For many people, the meeting takes about 30 minutes but can take longer. Should patients require ongoing support, further appointments can be arranged.
“I am there for the patient through their treatment and if they are not certain about whether they want to undertake an HNA, I leave my contact details with them in case they decide to at a later date.”
Many patients find having an HNA useful as it can help focus on what is important to them at this time and identify what help may be available. After the HNA is completed, Jeanette and the patient will discuss any concerns and collaboratively identify a personalised written care plan. The patient is offered a copy of the plan to take away with them and if agreed, it may also be shared with other members of their healthcare team to help deliver or improve their on-going care.
Permission is requested from the patient to store the care plan securely, either electronically or as a paper copy along with other health records. This can then be reviewed whenever necessary.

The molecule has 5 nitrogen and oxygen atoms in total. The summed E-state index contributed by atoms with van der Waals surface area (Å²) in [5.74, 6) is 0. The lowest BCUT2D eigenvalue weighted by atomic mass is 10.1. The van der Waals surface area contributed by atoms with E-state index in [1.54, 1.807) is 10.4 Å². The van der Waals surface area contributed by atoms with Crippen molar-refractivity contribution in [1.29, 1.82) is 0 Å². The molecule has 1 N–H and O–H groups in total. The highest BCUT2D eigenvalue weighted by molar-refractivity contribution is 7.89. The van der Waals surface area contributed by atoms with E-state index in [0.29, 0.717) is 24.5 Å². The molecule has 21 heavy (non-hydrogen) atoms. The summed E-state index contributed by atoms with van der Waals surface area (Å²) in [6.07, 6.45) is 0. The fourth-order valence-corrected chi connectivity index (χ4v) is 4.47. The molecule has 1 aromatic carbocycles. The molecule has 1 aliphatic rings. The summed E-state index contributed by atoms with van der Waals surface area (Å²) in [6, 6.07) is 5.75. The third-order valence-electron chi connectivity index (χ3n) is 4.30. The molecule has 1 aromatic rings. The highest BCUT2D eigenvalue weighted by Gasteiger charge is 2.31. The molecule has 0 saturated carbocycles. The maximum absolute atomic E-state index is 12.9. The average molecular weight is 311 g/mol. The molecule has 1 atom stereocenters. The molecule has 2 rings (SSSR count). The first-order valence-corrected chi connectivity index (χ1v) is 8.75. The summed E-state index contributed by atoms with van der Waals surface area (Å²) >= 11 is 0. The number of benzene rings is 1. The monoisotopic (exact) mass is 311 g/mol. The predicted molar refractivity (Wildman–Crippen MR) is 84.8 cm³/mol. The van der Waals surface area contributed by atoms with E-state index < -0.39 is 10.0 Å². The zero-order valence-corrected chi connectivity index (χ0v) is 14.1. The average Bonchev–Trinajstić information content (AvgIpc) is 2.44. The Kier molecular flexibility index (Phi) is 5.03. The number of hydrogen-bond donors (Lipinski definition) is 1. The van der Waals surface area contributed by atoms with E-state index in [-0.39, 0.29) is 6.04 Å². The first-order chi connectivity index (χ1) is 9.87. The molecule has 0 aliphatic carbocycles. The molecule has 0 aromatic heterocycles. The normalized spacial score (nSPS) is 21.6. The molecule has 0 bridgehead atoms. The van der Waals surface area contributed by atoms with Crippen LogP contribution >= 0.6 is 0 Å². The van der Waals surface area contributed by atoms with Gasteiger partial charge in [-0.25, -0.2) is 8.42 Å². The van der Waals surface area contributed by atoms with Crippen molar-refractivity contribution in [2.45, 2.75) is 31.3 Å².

The care plan may include ideas to help manage any concerns and if needed signpost the patient to organisations that may provide support such as the Macmillan benefits team, a counsellor, a speech therapist or a dietitian.
“The HNA allows our patients with cancer to highlight the most important issues to them at that time, which will inform the development of a care and support plan. It empowers the patient and also helps them get on top of any problems sooner than later.”
The discussion also helps patients to think about what happens when they finish treatment, and moving forward how to put those support mechanisms into place.
It gives patients the opportunity to make future contacts, undertake the groundwork and to continue building upon those foundations whilst having treatment. We aim to support patients to develop coping strategies and discover local services and activities to aid their recovery once their treatment is completed.
Pictured is Jeanette undertaking a Holistic Needs Assessment with patient Alexander Graham, who has now completed his treatment.